Unique in appearance, soft to the touch, and a few washes away from being completely distressed, stonewashed garments were all the rage in the 1980s. It’s likely you have some in the closet that you may use quite often, as the Stonewash look is just as on-trend today as it was back then.
What is stone washing?
Stone-washing is a textile manufacturing process that ages a newly manufactured fabric, giving it a worn-in appearance. It also helps soften stiff and rigid cloth such as canvas and denim, to name a few. This look is achieved by using abrasive stones to rough up the fabric. The process involves washing the materials in a rotating drum or industrial clothes washer filled with large stones and, in the case of denim, at least, chemicals. The garments are repeatedly beaten by the rotating cylinder, resulting in a casual and relaxed worn-in look.
Where did it originate from?
No one really knows who invented stone washing. There are multiple claims, but no definitive proof. Levi Strauss & Co., the holding company of world-famous Levi’s jeans, insists that one of their employees devised the technique in the 1950s. Others say that inventor Claude Blanklet was responsible. Others say that jeans company Edwin did it first. Another plausible theory is that the French stylists Marithé and François Girbaud discovered it.
What are its distinct features?
Stonewashed garments are lighter, softer, and more aged-looking than regular fabrics. They offer a higher level of comfort as opposed to tougher fabrics such as regular denim. Because they were purposely made to look old and faded via the stone washing process, they won’t fade drastically over time. They may also fit looser than usual given the fabric treatment.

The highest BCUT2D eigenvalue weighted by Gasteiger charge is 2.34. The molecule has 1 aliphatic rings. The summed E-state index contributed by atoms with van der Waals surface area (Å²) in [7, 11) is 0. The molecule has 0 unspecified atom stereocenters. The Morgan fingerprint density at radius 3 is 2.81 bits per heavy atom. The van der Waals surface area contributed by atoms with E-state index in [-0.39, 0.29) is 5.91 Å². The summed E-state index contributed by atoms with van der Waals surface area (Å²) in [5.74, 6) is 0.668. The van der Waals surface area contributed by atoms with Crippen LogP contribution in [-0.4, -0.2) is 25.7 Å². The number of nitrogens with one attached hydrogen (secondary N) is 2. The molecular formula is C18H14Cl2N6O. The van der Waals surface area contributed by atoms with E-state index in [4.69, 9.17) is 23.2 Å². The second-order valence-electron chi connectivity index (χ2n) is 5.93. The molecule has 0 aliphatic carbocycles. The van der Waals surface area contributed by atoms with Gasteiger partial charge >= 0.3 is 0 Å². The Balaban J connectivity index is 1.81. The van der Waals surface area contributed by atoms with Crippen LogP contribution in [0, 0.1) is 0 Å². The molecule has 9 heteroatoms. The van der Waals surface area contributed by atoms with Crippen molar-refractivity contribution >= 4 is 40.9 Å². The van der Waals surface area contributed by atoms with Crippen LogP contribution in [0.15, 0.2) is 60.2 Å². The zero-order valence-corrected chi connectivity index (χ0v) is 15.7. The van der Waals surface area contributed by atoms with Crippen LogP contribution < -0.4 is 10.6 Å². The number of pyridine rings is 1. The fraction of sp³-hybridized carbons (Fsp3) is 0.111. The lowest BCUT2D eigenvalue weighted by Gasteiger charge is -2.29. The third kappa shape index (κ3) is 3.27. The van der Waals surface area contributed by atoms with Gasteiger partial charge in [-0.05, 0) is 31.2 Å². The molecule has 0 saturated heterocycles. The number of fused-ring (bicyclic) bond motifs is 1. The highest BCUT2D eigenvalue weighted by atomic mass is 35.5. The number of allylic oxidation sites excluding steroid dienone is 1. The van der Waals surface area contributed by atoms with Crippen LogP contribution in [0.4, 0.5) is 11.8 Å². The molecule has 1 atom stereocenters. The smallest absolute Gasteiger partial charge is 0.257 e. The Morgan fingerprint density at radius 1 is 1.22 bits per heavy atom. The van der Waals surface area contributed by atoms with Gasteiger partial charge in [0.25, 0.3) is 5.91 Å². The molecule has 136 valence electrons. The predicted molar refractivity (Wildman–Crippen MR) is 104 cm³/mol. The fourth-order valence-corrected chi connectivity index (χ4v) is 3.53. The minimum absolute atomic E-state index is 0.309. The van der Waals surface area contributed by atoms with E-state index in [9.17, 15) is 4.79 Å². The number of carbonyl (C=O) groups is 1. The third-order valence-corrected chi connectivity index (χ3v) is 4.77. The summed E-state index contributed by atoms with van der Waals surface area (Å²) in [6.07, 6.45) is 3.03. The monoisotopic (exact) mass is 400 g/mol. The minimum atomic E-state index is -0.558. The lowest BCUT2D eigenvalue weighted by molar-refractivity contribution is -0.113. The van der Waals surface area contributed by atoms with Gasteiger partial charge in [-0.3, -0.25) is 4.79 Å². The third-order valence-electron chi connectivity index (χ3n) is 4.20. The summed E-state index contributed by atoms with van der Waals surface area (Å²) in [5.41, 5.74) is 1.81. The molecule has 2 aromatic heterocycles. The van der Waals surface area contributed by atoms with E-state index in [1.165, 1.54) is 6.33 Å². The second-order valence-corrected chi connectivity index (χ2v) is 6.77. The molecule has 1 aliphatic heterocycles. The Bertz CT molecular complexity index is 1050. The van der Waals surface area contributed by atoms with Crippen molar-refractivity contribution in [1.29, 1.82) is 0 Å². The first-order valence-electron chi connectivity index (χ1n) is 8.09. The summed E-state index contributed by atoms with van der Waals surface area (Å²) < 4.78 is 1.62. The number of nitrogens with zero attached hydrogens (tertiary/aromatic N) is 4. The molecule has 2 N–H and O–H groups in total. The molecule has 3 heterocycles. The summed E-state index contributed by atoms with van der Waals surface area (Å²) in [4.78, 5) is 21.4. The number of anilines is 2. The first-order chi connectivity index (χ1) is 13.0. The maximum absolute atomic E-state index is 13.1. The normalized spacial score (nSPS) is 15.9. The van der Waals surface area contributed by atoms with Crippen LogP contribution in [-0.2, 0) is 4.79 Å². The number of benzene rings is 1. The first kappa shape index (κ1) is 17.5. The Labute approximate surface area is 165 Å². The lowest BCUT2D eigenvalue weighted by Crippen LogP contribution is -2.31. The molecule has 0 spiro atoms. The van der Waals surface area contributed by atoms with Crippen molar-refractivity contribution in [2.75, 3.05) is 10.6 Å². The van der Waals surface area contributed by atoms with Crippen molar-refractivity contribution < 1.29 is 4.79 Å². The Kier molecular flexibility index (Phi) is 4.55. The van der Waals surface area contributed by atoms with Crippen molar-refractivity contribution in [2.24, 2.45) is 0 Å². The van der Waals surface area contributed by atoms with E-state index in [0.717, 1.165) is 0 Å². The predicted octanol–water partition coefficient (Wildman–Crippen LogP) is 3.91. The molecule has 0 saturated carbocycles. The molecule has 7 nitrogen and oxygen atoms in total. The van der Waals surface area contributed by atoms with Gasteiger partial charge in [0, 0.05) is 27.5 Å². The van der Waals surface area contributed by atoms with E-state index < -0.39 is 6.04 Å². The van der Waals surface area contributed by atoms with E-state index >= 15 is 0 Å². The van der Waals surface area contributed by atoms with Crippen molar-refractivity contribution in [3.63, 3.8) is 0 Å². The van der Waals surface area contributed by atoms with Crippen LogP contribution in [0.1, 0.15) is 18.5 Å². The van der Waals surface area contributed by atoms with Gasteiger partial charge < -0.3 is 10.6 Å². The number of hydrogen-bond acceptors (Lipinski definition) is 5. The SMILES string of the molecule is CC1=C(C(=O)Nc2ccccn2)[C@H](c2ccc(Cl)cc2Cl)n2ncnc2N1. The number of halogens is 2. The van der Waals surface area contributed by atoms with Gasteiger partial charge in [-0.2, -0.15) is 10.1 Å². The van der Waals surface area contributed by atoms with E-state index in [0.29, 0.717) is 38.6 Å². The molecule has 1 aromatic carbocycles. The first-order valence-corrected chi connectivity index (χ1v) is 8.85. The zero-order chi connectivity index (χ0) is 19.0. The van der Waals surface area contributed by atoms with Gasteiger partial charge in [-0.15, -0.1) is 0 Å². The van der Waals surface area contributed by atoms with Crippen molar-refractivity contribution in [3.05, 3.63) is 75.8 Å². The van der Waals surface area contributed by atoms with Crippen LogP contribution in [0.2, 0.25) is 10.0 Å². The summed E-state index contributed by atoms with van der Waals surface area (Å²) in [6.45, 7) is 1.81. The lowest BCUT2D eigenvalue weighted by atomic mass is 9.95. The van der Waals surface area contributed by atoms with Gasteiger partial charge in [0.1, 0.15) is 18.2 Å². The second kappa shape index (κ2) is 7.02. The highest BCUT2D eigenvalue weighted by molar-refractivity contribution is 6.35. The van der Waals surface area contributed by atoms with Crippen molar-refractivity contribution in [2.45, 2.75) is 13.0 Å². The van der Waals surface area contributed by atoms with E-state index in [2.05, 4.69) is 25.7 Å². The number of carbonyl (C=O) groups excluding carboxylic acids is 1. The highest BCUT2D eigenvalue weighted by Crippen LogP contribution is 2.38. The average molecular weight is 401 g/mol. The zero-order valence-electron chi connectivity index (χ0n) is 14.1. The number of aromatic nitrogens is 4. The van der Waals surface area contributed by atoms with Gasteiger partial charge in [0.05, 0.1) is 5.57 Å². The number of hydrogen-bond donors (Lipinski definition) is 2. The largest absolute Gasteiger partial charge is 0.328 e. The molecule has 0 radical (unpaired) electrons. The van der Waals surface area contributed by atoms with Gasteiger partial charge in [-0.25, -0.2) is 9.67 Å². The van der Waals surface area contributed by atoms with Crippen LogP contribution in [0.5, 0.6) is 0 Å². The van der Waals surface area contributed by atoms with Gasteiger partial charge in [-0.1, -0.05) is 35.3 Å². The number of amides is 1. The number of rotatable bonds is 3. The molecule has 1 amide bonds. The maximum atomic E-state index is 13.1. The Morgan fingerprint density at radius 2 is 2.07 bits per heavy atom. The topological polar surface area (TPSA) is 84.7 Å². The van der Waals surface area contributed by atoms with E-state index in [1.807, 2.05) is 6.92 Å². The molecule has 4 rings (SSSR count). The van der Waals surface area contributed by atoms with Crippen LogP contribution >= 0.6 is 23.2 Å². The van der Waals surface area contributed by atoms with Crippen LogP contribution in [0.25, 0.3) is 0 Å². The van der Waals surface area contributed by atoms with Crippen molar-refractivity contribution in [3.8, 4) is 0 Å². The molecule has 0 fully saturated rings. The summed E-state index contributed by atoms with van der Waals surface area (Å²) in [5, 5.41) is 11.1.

When did it become popular?
This trend first became popular in the 1980s. Punk rock musicians would spatter bleach on their denim garments to achieve a faded look similar to camouflage. The public quickly caught on, dipping their clothes into diluted bleach and even embellishing using studs, rhinestones, and embroidery.
In 1988, tennis star Andre Agassi broke the rules by wearing a pair of stonewashed shorts at the ATP Lipton Tennis Championship. Icons Sonny and Cher wore embellished stonewashed denim for their All I Ever Need is You album art. In addition, the television program Saved by the Bell also showcased such fashion through its cast, including a wide range of stonewashed garments.
Celebrities who have hopped on this trend
Though stonewash declined in popularity for a time, it regained prominence in the 90s and 2000s. Plenty of fashionable big-name celebrities of today are fans of the trend. Singer Miley Cyrus wore a patchwork denim jacket with her stonewashed denim shorts. Katy Perry channeled the 80s in a studded denim jacket and jeans coupled with her short ‘do. Hailey Bieber took the trend up a notch, going for acid denim on acid denim. Kendall Jenner chose to go the minimalist route, pairing her distressed jeans with a white tank.
Fashion designers and labels who embraced the stonewashed fabric
Jordache was the go-to brand for stonewashed and acid-washed denim in the 80s. In 2019, it hopped right back on the trend train with a collection of distressed denim pieces. Dsquared2 featured stonewashed garments in 2017, pairing capris with broad-shouldered coats. Gucci did so similarly in the same year, sending models down the runway in stonewashed jeans and logo tees. Proenza Schouler dressed it up in 2019 via an elegant high-necked gown with a drop waist made entirely out of stonewashed fabric.
It’s safe to say that a lot of people in the industry (and fashion fans alike) are drawn to the relaxed, worn-in vibe of the stonewashed fabric. It’s certainly a classic that will be adored and worn by its fans for years to come.